This year's Global Forum met last week in this paradoxically ancient and modern European city, and celebrated technological advance while noting chaotic policy environment conditions.
Called the "Davos of IT" after the prestigious Swiss economic-policy meeting, Global Forum 2008 focused on issues of digital trust and identity, the frantic international race for broadband leadership, and pressures for reregulation in a world enduring economic crisis.
In its 17th year, Global Forum 2008 brought together information and communication technology (ICT) professionals from more than 40 countries. Among the speakers from the United States were FCC Commissioner Deborah Taylor Tate and FTC Commissioner J. Thomas Rosch. The presentations ranged from strategic to practical, from industry-centered to public-policy concerns.
Global Forum President and co-founder Sylviane Toporkoff, who's also professor and director of a University of Paris graduate business program, noted that global ICT accounts for 8% of the world's gross domestic product. The core of Global Forum topics today is convergence, not just of new technologies and services but also of access and content, she said.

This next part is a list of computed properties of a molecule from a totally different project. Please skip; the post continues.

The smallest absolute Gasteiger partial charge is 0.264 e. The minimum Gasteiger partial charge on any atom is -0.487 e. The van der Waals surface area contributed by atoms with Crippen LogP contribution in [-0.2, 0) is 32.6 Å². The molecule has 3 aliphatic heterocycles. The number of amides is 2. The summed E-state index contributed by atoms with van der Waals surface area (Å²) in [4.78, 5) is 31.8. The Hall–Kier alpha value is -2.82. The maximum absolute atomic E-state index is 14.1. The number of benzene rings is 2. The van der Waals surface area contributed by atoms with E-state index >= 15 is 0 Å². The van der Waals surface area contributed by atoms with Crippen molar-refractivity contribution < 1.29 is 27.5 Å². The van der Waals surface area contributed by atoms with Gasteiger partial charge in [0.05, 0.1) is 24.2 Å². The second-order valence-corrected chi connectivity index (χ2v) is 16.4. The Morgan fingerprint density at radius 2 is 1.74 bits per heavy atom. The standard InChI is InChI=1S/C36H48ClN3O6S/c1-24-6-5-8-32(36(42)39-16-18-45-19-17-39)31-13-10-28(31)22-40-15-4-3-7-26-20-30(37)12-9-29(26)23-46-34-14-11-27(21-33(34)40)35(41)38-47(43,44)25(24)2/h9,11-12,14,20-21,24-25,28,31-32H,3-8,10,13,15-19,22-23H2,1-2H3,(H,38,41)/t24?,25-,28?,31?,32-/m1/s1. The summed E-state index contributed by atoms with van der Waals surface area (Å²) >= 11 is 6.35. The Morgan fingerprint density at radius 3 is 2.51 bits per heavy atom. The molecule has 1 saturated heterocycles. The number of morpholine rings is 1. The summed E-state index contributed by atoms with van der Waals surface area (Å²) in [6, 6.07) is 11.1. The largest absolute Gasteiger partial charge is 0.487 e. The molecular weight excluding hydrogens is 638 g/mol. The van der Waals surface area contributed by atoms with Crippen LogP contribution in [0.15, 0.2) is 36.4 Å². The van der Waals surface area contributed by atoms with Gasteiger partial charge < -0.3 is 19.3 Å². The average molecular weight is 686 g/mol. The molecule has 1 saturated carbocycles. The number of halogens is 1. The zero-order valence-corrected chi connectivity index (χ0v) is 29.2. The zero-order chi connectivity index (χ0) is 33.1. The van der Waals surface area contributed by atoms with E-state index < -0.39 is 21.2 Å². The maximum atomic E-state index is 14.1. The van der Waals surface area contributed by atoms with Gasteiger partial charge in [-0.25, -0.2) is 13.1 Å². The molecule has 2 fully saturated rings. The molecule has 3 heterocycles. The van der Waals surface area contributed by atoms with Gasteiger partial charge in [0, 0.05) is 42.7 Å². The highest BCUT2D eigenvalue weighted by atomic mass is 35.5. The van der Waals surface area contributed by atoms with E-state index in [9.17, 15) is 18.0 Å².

Repeated issues with digital trust and identity dominated access concerns. One of the most intriguing organizations participating in the forum was the Global Trust Center. This Swedish nongovernmental organization seeks to act as a clearinghouse of digital-identity policy and rights management. It plans a global trusted-identity repository, allowing anonymous "claimed identity" as one possible orientation.
French Senator Pierre Laffitte, originator of the Fondation Sophia Antipolis, a "technopolis" community and industrial complex in the French Riviera, welcomed the delegates as a forum co-sponsor. Laffitte emphasized that promotion of advanced R&D in Europe and elsewhere requires public-private venture-capital networking.
Public-private venturing was the dominant theme marking broadband-development policy. Competitive providers were seen as able to deliver broadband to urban areas worldwide, but services to rural and developing regions will require government interventions in such forms as capital guarantees, municipal networks and technology-uptake education for users.
The Greek government, for example, has embarked on an ambitious plan to provide broadband to Athens, Thessaloniki, and Greece's 50 largest cities. Four million people of a total Greek population of 11 million live in metropolitan Athens.